The surge of false news in the coronavirus crisis proves the Southeast Asian governments' short of credibility.
In the time of the coronavirus crisis, false news flourishes on social media platforms and threaten the global fight against the pandemic.
During the online panel Cofact is Covid19: Would Collaborative Fact-Checking lesson infodemic?, held by Friedrich Naumann Foundation Thailand on April 14, Marites Vitug, Editor-at-large of the Rappler, a social news network in the Philippines, said there were the increasing concerns of false news surging on social media platforms.
In the Philippines, similarly to other parts of the world, some false news relates to error health advises such as the new coronavirus, or Covid-19, can be cured by drinking saltwater or eating onions.
Politicians are attacked by social media posts that fake their speech toward the pandemic, such as Senator Francis “Kiko” Pangilinan whose picture was put in a viral graphic with a quote that he wants children to be exempted from the lockdown. The false news also sows the fear, xenophobia and discrimination against minority populations.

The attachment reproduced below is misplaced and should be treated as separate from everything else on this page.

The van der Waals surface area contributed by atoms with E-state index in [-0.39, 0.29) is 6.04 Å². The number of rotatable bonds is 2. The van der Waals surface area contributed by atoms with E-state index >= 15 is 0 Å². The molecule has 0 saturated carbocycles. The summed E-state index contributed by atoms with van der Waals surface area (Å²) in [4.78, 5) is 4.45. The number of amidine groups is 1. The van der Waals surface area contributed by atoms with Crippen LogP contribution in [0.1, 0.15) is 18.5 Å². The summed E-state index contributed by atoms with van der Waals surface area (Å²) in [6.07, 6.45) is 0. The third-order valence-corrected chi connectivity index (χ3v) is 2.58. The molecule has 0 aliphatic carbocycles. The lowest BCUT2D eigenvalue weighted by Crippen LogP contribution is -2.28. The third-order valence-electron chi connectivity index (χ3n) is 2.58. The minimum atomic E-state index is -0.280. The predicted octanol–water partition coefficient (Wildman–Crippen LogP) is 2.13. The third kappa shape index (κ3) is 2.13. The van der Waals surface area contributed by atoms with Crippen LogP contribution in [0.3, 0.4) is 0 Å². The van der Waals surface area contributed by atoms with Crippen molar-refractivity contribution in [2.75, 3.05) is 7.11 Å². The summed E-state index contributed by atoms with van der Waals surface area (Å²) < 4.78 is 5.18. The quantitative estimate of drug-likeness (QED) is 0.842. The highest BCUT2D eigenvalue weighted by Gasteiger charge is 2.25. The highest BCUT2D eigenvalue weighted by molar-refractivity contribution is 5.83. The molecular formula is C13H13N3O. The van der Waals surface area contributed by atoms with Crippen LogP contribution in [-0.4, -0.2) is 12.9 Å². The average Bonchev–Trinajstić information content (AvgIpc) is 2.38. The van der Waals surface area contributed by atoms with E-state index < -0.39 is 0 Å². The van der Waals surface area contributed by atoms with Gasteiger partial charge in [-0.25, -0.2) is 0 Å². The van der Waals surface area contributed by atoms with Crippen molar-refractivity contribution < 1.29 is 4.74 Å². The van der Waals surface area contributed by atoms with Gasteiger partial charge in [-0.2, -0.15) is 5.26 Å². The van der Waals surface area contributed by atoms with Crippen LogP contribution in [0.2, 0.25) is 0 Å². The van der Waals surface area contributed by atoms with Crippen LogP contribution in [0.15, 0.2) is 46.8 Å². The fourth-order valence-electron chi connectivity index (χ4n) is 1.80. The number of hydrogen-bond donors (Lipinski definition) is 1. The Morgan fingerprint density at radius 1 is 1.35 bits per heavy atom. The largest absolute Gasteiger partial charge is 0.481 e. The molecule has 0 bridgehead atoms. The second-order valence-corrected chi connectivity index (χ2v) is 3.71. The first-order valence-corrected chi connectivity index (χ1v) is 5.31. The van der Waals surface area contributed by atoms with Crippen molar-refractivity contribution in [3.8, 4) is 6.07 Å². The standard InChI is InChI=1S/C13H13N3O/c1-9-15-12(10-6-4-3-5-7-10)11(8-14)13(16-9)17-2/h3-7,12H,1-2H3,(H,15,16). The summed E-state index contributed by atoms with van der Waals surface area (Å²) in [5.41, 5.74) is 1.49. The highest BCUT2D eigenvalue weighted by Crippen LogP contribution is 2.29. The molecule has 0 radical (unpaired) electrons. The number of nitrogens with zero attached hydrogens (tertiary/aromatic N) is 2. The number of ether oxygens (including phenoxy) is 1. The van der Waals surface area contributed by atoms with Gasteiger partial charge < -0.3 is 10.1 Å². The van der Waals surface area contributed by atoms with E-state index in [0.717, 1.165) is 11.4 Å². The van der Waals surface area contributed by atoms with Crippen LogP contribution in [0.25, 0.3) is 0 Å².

“In many cases, the sources of false information is from the lips of the President [Rodrigo Duterte], his health sectary and spokesman,” said Vitug, giving an example of the speech made by Duterte that falsely claimed “all countries” had imposed lockdown to counter Covid-19.
On March 25, Congress of the The Philippines passed the emergency law that expands authorities’ special power to curb the pandemic, tackling fake news and summon individuals or groups found to be "creating, perpetuating, and spreading false news" online and on other platforms.